After a recanvassing didn’t show any signs of voting irregularity, Kentucky’s deeply unpopular Republican Gov. Matt Bevin on Thursday conceded the state’s gubernatorial race to his Democratic challenger, Attorney General Andy Beshear. With no more obstacles standing between Beshear and the governor’s mansion, Beshear’s promise to immediately restore voting rights to those with felony convictions for non-violent offenses could spell big trouble for Republican Senate Majority Leader Mitch McConnell’s (R-Ky.) 2020 reelection hopes.
When Beshear declared victory in the gubernatorial race more than a week ago, he said one of his first acts as governor would be to sign an executive order expanding the right to vote more than 140,000 people with non-violent felony convictions, people are currently disenfranchised by state law. Kentucky and Iowa are the only two states with lifetime bans precluding persons convicted of felonies from voting while only Maine and Vermont have no voting restrictions for ex-convicts.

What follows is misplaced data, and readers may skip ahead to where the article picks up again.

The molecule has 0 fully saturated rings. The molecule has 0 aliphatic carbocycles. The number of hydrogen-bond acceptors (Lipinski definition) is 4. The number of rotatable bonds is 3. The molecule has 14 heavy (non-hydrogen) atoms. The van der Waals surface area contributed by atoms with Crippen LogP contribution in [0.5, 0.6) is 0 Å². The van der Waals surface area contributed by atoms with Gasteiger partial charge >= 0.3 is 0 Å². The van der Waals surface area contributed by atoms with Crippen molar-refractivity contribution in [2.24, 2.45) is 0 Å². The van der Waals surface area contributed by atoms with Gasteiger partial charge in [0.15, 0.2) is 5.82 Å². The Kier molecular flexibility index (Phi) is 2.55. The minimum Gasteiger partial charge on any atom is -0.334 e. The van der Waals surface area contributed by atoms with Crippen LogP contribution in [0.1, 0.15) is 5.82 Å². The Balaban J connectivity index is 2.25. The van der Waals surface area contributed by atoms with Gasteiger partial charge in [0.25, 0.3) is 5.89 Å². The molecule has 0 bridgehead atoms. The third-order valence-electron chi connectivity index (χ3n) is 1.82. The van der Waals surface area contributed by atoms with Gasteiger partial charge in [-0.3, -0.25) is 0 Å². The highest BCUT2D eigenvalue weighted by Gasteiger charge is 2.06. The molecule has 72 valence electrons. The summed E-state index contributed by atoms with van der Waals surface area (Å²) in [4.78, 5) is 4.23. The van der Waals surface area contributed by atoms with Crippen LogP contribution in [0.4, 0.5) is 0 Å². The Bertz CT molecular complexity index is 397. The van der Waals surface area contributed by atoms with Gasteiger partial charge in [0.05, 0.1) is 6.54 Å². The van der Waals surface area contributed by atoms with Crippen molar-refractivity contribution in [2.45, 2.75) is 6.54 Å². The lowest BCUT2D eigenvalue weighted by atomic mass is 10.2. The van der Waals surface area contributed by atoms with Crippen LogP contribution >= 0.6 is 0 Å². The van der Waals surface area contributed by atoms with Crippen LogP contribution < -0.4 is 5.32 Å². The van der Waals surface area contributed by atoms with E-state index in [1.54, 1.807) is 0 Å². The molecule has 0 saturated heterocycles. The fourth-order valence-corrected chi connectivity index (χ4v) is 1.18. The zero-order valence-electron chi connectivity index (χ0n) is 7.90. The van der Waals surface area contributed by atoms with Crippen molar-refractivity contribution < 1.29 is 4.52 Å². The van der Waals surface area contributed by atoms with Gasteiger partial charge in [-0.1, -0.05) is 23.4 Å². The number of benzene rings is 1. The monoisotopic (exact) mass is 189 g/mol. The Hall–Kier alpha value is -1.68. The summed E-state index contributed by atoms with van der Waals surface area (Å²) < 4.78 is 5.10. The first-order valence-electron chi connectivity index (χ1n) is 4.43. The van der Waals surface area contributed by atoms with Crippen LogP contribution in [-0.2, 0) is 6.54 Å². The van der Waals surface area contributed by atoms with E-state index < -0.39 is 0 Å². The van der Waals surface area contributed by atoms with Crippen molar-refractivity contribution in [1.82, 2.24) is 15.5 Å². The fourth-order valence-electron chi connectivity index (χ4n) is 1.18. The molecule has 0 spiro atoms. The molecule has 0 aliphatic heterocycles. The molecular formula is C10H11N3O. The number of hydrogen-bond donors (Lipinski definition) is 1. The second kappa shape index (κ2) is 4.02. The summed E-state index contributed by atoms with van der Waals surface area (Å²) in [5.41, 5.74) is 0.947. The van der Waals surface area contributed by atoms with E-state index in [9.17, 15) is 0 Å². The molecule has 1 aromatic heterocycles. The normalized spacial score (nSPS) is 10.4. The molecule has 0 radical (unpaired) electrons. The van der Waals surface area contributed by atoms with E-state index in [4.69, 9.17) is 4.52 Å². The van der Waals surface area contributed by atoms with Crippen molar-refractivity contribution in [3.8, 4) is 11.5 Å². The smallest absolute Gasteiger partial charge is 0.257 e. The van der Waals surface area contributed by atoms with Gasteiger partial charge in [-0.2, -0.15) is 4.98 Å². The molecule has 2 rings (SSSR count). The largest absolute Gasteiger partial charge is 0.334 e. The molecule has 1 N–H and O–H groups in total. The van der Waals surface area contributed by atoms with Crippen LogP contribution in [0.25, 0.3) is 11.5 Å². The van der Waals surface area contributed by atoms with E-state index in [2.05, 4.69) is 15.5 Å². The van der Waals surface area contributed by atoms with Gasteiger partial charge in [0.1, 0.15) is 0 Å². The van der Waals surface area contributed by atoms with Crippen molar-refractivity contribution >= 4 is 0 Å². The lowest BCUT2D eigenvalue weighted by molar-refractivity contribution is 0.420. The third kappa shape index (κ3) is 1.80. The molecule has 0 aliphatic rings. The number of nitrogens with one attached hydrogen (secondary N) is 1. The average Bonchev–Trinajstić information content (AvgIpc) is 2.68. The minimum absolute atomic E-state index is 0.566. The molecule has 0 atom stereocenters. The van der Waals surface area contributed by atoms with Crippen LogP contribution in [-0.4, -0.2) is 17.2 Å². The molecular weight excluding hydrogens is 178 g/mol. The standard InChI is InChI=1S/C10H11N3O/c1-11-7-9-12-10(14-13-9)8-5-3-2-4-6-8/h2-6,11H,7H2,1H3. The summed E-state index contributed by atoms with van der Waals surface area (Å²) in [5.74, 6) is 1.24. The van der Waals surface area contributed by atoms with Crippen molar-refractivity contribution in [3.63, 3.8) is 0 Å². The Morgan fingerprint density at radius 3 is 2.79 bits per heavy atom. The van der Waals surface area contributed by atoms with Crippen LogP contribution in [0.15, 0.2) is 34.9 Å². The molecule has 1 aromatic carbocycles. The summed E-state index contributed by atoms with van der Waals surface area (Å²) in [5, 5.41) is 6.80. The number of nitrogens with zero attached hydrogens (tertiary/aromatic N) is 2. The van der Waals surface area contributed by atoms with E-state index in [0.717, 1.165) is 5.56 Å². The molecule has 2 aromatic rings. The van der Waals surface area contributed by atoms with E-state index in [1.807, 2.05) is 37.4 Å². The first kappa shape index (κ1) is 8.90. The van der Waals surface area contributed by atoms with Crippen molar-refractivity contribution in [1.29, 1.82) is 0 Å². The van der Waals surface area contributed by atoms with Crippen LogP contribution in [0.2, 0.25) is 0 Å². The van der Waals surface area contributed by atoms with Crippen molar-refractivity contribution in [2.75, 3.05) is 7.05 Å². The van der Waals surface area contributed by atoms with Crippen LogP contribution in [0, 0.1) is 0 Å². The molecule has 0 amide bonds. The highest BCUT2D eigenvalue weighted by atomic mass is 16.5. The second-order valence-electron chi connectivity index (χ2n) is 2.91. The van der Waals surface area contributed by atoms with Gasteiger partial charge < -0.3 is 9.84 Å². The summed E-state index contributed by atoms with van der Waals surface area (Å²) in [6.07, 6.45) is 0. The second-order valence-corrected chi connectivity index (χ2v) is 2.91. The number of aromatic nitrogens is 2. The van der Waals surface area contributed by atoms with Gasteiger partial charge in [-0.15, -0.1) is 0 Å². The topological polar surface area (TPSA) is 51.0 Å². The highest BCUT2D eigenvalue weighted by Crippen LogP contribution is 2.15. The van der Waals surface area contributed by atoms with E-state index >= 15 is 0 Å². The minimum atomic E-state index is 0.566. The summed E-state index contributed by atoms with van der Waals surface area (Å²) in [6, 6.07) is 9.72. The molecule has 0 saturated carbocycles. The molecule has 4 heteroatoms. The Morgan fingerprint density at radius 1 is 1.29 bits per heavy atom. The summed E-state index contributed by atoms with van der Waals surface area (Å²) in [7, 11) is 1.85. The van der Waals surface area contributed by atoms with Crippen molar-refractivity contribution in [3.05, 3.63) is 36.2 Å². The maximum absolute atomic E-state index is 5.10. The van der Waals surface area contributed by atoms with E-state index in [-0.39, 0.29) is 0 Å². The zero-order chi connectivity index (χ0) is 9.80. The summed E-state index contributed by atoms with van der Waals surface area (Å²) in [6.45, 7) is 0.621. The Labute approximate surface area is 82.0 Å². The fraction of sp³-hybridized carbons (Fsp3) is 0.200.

Under Beshear’s proposed executive order, the racial makeup of Kentucky’s electorate would see drastic changes, as state law currently bars approximately 26-percent of all black adults, compared to just eight-percent of the rest of the population, according to a report from The Appeal. Beshear’s father, Steve Beshear, who preceded Bevin as the state’s governor, signed an executive order restoring the franchise to ex-felons in 2015. The order was one of the elder Beshear’s last official acts in office. Bevin overturned the order.
Despite traditionally low turnouts, a newly-minted bloc of voters could still have a significant impact on Kentucky’s 2020 Senate election. According to studies in other states that restored voting rights, black voters within the ex-felon population “overwhelmingly register with the Democratic Party” at a rate of approximately 87 percent.
Much like Bevin, McConnell is not particularly well-liked in the Bluegrass State. According to a Morning Consult quarterly poll of senators’ approval ratings released in July, McConnell had the highest disapproval rating of any senator in their own state (50-percent) and the fifth-lowest approval rating (37-percent).
Tayna Fogle, an organizer with Kentuckians for the Commonwealth, previously said she expects the executive order loom large in the upcoming election cycle.
“I’m so thrilled,” she told The Appeal. “We expect this new governor to really restore all of us holistically and allow folks to get the polls … And then we’ll see how Kentucky really changes.” [image via Chip Somodevilla/Getty Images]